As we ran out of things to say about black and white cows and the weather, I started thinking about sport.
Not a good idea.
For many years I'd greeted the arrival of a new football season with the thought that perhaps this year I'd give it another go. Take it up seriously again, dig out the boots and get back into training.
And a few weeks later I'd think of a good reason why not to. It was cold or there was something I wanted to watch on TV or I felt a muscle twinge. And after all, there would always be next year.
A promise that gained less credibility as the years progressed.
But wine has the ability to rejuvenate - the mind, if not the body. I wasn't that old. I could still a play a bit, if I put my mind to it.
Strange things began to happen around me. People became excited and fetched other people who became even more excited.
Did I want to play football, they asked? Of course I did, I replied, I love a kick about.
And the wine flowed and the fromage arrived and glazed apple tart and more wine. By the time the eau de vie made its rounds I would have agreed to anything. Unfortunately it appeared I already had.
I was sure I had said, "I had professional trials when I was fifteen." However, I began to have a nasty suspicion it had been interpreted as, "I was a professional footballer for fifteen years." A subtle difference.
And as I later found out, I hadn't been invited to a kick about either. There would be no sweaters rolled up for goalposts on the village green. I'd signed up to play for Racing Club, the local team. With my forty-first birthday fast approaching and not having kicked a ball for four years, and then not particularly well, I was about to make my league debut in French soccer.
But with the warm glow of red wine and general bonhomie abounding, what did I care? I loved football and there was plenty of time to get fit for the new season. And there were definite advantages - Racing Club were having a fête next week and we were both invited.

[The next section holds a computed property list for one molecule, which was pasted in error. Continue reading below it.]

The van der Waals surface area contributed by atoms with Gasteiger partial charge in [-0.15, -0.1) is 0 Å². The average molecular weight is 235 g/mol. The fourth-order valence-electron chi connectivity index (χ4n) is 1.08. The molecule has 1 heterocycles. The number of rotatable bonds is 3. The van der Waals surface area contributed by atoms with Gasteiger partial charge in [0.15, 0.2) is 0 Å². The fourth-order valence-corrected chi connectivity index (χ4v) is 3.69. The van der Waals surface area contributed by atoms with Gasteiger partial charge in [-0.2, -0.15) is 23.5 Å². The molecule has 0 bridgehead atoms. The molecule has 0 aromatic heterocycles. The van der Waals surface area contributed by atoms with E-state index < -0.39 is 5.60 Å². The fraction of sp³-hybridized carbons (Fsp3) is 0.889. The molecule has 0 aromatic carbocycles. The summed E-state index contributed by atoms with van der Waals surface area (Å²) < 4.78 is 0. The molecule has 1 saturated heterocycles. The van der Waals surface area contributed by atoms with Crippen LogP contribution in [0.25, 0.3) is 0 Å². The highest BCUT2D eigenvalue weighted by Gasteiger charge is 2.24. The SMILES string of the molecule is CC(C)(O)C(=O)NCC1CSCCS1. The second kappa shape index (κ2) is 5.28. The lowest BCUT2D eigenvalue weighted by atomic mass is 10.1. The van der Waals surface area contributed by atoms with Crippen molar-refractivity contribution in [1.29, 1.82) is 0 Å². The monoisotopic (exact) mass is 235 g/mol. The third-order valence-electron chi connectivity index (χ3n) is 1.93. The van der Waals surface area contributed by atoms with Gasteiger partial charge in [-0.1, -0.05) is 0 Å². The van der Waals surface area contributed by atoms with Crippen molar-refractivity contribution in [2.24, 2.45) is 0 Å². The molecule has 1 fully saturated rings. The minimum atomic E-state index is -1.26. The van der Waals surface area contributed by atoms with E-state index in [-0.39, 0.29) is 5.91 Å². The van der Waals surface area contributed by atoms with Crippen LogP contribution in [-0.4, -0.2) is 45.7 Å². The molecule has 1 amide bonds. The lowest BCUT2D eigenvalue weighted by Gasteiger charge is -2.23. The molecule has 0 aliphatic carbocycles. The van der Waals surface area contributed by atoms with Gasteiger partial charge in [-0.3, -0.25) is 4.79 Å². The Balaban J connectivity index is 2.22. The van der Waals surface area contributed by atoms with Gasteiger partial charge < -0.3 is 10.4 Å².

My memories of the latter stages of the fête start to fade at this point. I remember the coffee coming round and something to do with sugar lumps. Unfortunately Shelagh remembers it all. And frequently fills in the gaps.
I blame it all on the eau de vie.
Which is a kind of home-brewed schnapps. And amazingly legal. It's a strange quirk of French law - undoubtedly Napoleonic - that certain French families were given the right to distil liquor. A right handed down through the generations, so that most communities have an eau de vie man. Who can generally be recognised by a certain dissolute appearance and a large number of friends.
I am told I had eau de vie in my coffee. Followed by eau de vie neat. And finally eau de vie on sugar lumps - which apparently is the traditional way of taking it. A bit like tequila with salt and lemon, I suppose.
Shelagh tried to stop me but when her own coffee was threatened with topping up she was distracted long enough for the damage to be done. It's amazing how quick people can be with a doctored sugar lump.
We didn't stay for the boules. I remember zigzagging up a hill but had to be told about collapsing through the front door.
The next thing I remember was being woken up that evening by a set of blaring car horns. I'd been happily negotiating the purchase of an end terrace crayfish when suddenly the street exploded in a wall of sound. I staggered to our bedroom window half asleep and peered out at two cars and a drive full of people.
Shelagh called up, "It's for you," and promptly disappeared into the lounge with Gypsy. I don't think I had yet been forgiven for the excesses of the afternoon.
But I was sobering up fast. There's nothing like two car loads of strange men appearing unexpectedly at your house to flush the alcohol from your brain.
(next instalment: Al Jolson, Joan of Arc and me - the Human Sacrifice)